Iniva were very sad to learn of the passing of our former Chairman, Stuart Hall, on Monday 10th February 2014.
Until 2008 Stuart Hall was chair of Iniva and Autograph ABP (The Association of Black Photographers) and on the team of the Lottery project to build Rivington Place, a culturally-diverse visual arts centre in London and the home of both organisations.
Hall once stated, ‘I am very involved in some areas of the practice of visual arts in Britain at the moment, as I have the honour to chair the Boards of both the Institute of International Visual arts (Iniva) and Autograph, the Association of Black Photographers. I therefore know something about the area of contemporary artistic practice which I regard as one of the liveliest, most vigorous and most creative sectors of the contemporary arts anywhere.’ P.36 Modernity and Difference ‘A conversation between Stuart Hall and Sarat Maharaj’, published as part of our Annotations series in 2001, available in our Stuart Hall Library.
Stuart Hall Library: There is a condolences book in the Stuart Hall Library at Rivington Place and the film Personally Speaking directed by Mike Dibb which features a long interview is available to view for free in the library. For the occasion of his 80th birthday two years ago, our librarians prepared a bibliography based on a collection of materials available in the library, by/about Stuart Hall. Though not a comprehensive list, it provides the reader with a wide range of Hall’s ideas and concerns, such as hegemony, Marxism and cultural studies, and notions of identity, cultural identity and race.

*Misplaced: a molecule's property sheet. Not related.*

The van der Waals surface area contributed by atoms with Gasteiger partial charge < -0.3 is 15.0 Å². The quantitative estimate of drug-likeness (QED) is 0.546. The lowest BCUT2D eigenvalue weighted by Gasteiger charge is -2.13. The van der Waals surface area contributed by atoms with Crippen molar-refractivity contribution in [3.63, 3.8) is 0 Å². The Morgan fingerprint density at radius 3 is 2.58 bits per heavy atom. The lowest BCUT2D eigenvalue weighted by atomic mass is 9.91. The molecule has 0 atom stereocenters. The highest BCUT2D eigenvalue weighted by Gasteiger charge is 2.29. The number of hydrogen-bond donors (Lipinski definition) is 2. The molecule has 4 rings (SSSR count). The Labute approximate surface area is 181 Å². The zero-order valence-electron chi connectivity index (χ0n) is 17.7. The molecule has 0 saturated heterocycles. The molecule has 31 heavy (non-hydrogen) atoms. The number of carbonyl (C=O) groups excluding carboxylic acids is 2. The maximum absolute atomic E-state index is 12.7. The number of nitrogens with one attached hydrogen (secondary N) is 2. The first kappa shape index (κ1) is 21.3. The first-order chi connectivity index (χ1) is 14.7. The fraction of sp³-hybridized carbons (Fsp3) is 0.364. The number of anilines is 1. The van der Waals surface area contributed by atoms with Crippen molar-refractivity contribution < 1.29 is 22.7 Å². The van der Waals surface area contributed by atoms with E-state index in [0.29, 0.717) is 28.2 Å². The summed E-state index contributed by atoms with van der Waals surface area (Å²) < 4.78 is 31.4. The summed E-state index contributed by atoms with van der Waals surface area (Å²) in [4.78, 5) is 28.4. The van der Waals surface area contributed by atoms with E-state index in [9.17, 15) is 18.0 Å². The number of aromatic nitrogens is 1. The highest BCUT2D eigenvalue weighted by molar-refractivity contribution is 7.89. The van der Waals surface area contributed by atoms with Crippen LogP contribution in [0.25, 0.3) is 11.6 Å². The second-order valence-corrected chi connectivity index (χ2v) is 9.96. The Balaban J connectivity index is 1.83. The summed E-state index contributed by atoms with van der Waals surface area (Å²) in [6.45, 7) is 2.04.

You can also contribute to Stuart Hall tribute online from publishers of Soundings journal, Lawrence & Wishart. Stuart Hall was founding editor of this publication and it is currently available in our Library.
There have been some lovely articles about Stuart Hall in the press – here is a selection of ones that we have read:
Stuart Hall: A class warrior and a class act by Gary Younge for the Guardian.
Stuart Hall was a voice for misfits everywhere. That’s his real legacy by Suzanne Moore for the Guardian.
Long Live Stuart Hall by Jacques Ranciere on Ranciere blog spot.
A Stuart Hall shaped hole in the universe – a personal account by Annie Paul.